Man, it seems like ages since I wrote one of these. In spite of the almost frightening lack of quality of this lengthy work of fan fiction I wrote in grade school, I’ve come to miss it a little, like a tweaker yearning for some subpar crystal meth. So let’s jump off the wagon once again and wade into the murky terrain of the Annotated Aliens versus Predator: The Story.
Two weeks ago I jabbered on about which books I like to read leading up to October 31st. This week, I’m composing a variation for that theme. What follows are the three scariest movies I have ever watched, hands down. I’m not talking sudden scares that make me jump and leave me feeling pissed for the following three seconds. I’m talking about movies that stay with me long after they’re over and, if I may be so candid, might necessitate turning on a few more lights when I head off to sleep.
Somewhat to my surprise, former blockbuster star and celebrated Masshole Ben Affleck has become one of my favourite directors as of late. His 2007 debut, an adaptation of Dennis Lehane’s mystery novel Gone Baby Gone, was a disturbing and thought-provoking work that felt like the product of an experienced director rather than one behind a feature film camera for the first time. And I have nothing but good things to say about The Town, a robbery thriller that, while seemingly Michael Mann’s Heat set in Boston, stood out by turning an analytical eye on the importance of one’s roots and cultural identity.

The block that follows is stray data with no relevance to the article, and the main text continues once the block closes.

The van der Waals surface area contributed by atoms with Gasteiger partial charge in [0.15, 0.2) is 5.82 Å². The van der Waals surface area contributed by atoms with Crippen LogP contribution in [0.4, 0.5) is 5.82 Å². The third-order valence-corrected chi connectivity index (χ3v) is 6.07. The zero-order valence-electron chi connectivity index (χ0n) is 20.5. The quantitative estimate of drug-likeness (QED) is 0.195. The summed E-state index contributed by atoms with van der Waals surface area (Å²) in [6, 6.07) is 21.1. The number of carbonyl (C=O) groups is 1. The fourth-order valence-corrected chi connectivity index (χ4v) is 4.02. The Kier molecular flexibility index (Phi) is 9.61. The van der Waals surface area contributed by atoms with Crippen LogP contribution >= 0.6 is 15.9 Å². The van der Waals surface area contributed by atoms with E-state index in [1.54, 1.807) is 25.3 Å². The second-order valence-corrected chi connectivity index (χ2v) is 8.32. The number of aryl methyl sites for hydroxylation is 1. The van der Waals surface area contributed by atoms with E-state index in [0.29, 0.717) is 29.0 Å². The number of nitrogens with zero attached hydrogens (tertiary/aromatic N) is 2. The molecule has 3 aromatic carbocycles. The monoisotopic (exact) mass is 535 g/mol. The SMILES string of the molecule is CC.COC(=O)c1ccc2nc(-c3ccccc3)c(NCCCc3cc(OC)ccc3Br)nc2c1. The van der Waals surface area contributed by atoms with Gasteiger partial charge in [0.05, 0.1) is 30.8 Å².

Needless to say, I eagerly awaited Argo, Affleck’s depiction of the so-called 1980 “Canadian Caper” that saw a joint Canadian-American intelligence collaboration secret six American Foreign Service employees out of revolution-torn Iran during the infamous hostage crisis of that era. And while it certainly takes liberties with the facts, I’m happy to say that Ben Affleck’s third directorial outing is up to the high standards set by his first two.
Halloween is tied with Christmas as my favourite time of the year, and for the same reason I put on Vince Guaraldi's A Charlie Brown Christmas soundtrack come December 1st, I enjoy reading certain novels during the month of October. I hope fellow Halloween nerds will check these out if they haven't already.
I have to respect any artist who undertakes a massive change in direction: Radiohead with Kid A, Martin Scorsese every decade or so, Steven Soderbergh with literally every movie he makes, etc. With a few exceptions, these moves are almost intrinsically courageous. It’s difficult to move out of your comfort zone, especially when you’ve carved out such a niche there (though, now that I think of it, I’m starting to wonder if Soderbergh even has a comfort zone). J.K. Rowling recently made such a move with the publication of her eighth novel, The Casual Vacancy, which is her first non-Harry Potter related work to date.
In April I mentioned how I finally read the Potter novels in full last summer, in the process seeing how much Rowling developed as a writer. Between The Philosopher’s Stone and The Deathly Hallows, she gradually worked in a greater sense of maturity with each passing book, making the series one you would have to grow up with—or at least be fully grown—to truly appreciate. So by the time I finished the epilogue of Hallows I was more than ready to see where Rowling went next and whether she maintained the maturity she spent a decade building toward. I was not let down.